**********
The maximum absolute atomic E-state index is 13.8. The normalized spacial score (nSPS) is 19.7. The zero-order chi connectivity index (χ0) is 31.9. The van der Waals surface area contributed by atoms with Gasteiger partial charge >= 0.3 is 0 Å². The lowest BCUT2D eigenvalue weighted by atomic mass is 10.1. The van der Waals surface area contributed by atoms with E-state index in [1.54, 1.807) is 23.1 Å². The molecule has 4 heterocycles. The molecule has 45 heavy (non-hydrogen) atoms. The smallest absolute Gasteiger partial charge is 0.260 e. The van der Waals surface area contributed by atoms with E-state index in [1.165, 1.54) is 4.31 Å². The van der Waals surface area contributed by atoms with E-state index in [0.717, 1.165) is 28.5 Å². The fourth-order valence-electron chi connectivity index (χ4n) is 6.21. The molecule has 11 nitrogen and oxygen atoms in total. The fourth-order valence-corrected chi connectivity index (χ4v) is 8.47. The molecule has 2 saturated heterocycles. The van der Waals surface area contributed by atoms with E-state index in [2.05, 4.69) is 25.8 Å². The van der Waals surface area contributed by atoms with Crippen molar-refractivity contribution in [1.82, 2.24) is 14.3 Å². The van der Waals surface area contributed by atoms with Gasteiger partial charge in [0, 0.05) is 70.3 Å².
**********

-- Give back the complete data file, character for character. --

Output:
The maximum absolute atomic E-state index is 13.8. The normalized spacial score (nSPS) is 19.7. The zero-order chi connectivity index (χ0) is 31.9. The van der Waals surface area contributed by atoms with Gasteiger partial charge >= 0.3 is 0 Å². The lowest BCUT2D eigenvalue weighted by atomic mass is 10.1. The van der Waals surface area contributed by atoms with E-state index in [1.54, 1.807) is 23.1 Å². The molecule has 4 heterocycles. The molecule has 45 heavy (non-hydrogen) atoms. The smallest absolute Gasteiger partial charge is 0.260 e. The van der Waals surface area contributed by atoms with E-state index in [1.165, 1.54) is 4.31 Å². The van der Waals surface area contributed by atoms with E-state index in [0.717, 1.165) is 28.5 Å². The fourth-order valence-electron chi connectivity index (χ4n) is 6.21. The molecule has 11 nitrogen and oxygen atoms in total. The fourth-order valence-corrected chi connectivity index (χ4v) is 8.47. The molecule has 2 saturated heterocycles. The van der Waals surface area contributed by atoms with E-state index in [2.05, 4.69) is 25.8 Å². The van der Waals surface area contributed by atoms with Crippen molar-refractivity contribution in [1.82, 2.24) is 14.3 Å². The van der Waals surface area contributed by atoms with Gasteiger partial charge in [0, 0.05) is 70.3 Å².